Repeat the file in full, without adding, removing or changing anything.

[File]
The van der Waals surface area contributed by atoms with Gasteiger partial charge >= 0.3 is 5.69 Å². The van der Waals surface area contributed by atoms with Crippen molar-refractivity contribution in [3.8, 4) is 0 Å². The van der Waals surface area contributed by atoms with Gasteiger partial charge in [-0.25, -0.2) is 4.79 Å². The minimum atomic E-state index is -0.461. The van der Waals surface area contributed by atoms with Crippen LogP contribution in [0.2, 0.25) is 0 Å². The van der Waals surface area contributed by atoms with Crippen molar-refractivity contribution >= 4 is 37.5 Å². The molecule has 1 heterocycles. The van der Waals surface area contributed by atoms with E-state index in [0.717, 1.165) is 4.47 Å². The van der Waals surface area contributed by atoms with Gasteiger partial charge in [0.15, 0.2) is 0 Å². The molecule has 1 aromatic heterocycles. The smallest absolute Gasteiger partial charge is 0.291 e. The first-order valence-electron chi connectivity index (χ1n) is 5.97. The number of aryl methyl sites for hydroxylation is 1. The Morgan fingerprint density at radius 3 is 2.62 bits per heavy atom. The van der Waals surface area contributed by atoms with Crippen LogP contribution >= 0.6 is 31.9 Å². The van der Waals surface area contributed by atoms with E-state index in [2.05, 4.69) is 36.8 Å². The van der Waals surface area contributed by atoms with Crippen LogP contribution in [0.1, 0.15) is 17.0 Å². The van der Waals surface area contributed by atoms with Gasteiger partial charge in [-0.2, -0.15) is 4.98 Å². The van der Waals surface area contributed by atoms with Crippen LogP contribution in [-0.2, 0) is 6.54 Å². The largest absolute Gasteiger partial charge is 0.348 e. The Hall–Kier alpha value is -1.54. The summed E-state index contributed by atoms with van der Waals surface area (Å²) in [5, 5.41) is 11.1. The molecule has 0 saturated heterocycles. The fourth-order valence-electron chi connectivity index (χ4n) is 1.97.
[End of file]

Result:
The van der Waals surface area contributed by atoms with Gasteiger partial charge >= 0.3 is 5.69 Å². The van der Waals surface area contributed by atoms with Crippen molar-refractivity contribution in [3.8, 4) is 0 Å². The van der Waals surface area contributed by atoms with Gasteiger partial charge in [-0.25, -0.2) is 4.79 Å². The minimum atomic E-state index is -0.461. The van der Waals surface area contributed by atoms with Crippen LogP contribution in [0.2, 0.25) is 0 Å². The van der Waals surface area contributed by atoms with Crippen molar-refractivity contribution >= 4 is 37.5 Å². The molecule has 1 heterocycles. The van der Waals surface area contributed by atoms with E-state index in [0.717, 1.165) is 4.47 Å². The van der Waals surface area contributed by atoms with Gasteiger partial charge in [0.15, 0.2) is 0 Å². The molecule has 1 aromatic heterocycles. The smallest absolute Gasteiger partial charge is 0.291 e. The first-order valence-electron chi connectivity index (χ1n) is 5.97. The number of aryl methyl sites for hydroxylation is 1. The Morgan fingerprint density at radius 3 is 2.62 bits per heavy atom. The van der Waals surface area contributed by atoms with Crippen LogP contribution >= 0.6 is 31.9 Å². The van der Waals surface area contributed by atoms with E-state index in [2.05, 4.69) is 36.8 Å². The van der Waals surface area contributed by atoms with Crippen LogP contribution in [0.1, 0.15) is 17.0 Å². The van der Waals surface area contributed by atoms with Gasteiger partial charge in [-0.2, -0.15) is 4.98 Å². The van der Waals surface area contributed by atoms with Crippen LogP contribution in [-0.2, 0) is 6.54 Å². The largest absolute Gasteiger partial charge is 0.348 e. The Hall–Kier alpha value is -1.54. The summed E-state index contributed by atoms with van der Waals surface area (Å²) in [5, 5.41) is 11.1. The molecule has 0 saturated heterocycles. The fourth-order valence-electron chi connectivity index (χ4n) is 1.97.